More than one-and-a-half months after its copper smelter plant at Tuticorin was ordered to shut down, Sterlite Copper on Monday said it will not sack any of its permanent staff and has asked employees to join back to help clean up the site.
The company, which has continued to pay its employees during the shutdown period, has asked its employees to join back duty to help meet local administration's deadline to evacuate sulphuric acid and other materials from the plant, its chief executive officer P Ramnath said.
The Tamil Nadu government in late May ordered permanent closure of a copper smelter of the firm after 13 people protesting to demand its shutdown on environmental concerns were killed.
The company, according to The Economic Times, has now launched an outreach programme targetting villages around the plant. The company is reportedly seeking to “clear some myths” about the project.
“Employees are volunteering to go out and talk to the people. They are engaged in clearing some myths… While we do not have a definite number, our own employees and some on contract are talking to people in the villages, towns. There is also a social media outreach,” a company executive was quoted as saying by The Economic Times.
Following the shutdown, most of the 707 permanent employees were relocated to other company units like the one at Silvassa in Tamil Nadu.
"We have been paying them. It is the Vedanta policy to retain our employees. We (Vedanta group) have got lots of companies, we can always redeploy them there," he told PTI in New Delhi.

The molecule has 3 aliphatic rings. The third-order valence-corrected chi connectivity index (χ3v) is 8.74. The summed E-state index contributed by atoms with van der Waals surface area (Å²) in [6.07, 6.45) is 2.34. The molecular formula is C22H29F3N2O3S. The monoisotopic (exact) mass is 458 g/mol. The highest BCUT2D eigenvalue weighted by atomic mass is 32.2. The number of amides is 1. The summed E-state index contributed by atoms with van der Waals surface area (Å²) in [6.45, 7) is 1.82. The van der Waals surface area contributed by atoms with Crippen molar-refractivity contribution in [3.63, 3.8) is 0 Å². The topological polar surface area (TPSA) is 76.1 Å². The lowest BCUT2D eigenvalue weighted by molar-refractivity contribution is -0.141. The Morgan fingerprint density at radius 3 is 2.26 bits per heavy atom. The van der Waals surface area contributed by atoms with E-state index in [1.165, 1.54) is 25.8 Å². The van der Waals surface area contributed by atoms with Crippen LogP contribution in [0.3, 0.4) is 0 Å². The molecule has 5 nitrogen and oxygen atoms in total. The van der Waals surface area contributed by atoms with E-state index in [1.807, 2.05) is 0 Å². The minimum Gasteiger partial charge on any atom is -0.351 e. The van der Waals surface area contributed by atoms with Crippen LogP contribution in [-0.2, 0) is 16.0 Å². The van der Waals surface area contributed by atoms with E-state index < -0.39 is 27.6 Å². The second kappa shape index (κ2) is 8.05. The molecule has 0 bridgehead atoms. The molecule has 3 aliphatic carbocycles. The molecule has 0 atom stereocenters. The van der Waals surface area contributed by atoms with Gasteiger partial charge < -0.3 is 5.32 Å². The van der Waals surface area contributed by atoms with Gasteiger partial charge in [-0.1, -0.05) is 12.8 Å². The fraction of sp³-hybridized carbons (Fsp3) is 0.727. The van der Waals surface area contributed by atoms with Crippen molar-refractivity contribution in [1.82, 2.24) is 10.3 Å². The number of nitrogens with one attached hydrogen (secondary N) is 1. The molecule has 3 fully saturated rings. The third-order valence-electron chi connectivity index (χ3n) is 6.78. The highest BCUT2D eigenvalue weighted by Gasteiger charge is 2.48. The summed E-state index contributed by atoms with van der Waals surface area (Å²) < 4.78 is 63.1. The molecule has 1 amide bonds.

Company sources in Chennai said employees were invited to discuss the "next course of action" in the wake of the closure of the unit.
"The entire plant, India's second-biggest with an annual production of more than 400,000 tonnes, was shut down abruptly without following any shutdown procedure and we were disallowed access," Ramnath said.
After the shutdown, there was a minor leak of sulphuric acid which the local administration did not take note of until it became "slightly bigger," he alleged.
After inspection, the local administrations told the company that they have to "evacuate" all material from the plant, he said.
"They have given us unrealistic timelines for evacuating sulphuric acid and various other metals that are there (at the plant site)," he said.
But since most of over 4,000 permanent and contractual employees had either been relocated to other plants or moved out of town, they have been recalled to help meet those timelines, he said.
"They have given a deadline to remove sulphuric acid within one weeks time. This is not possible at all. Copper concentrate has to be removed in 15 days. How is it possible? Not possible at all. Gypsum pound has to be evacuated in one month, again not possible," he said.
Stating that the deadlines are "completely unrealistic", Ramnath said the company is trying its best to meet the timelines and so the employees have been called back.
Updated Date: Jul 17, 2018 11:09 AM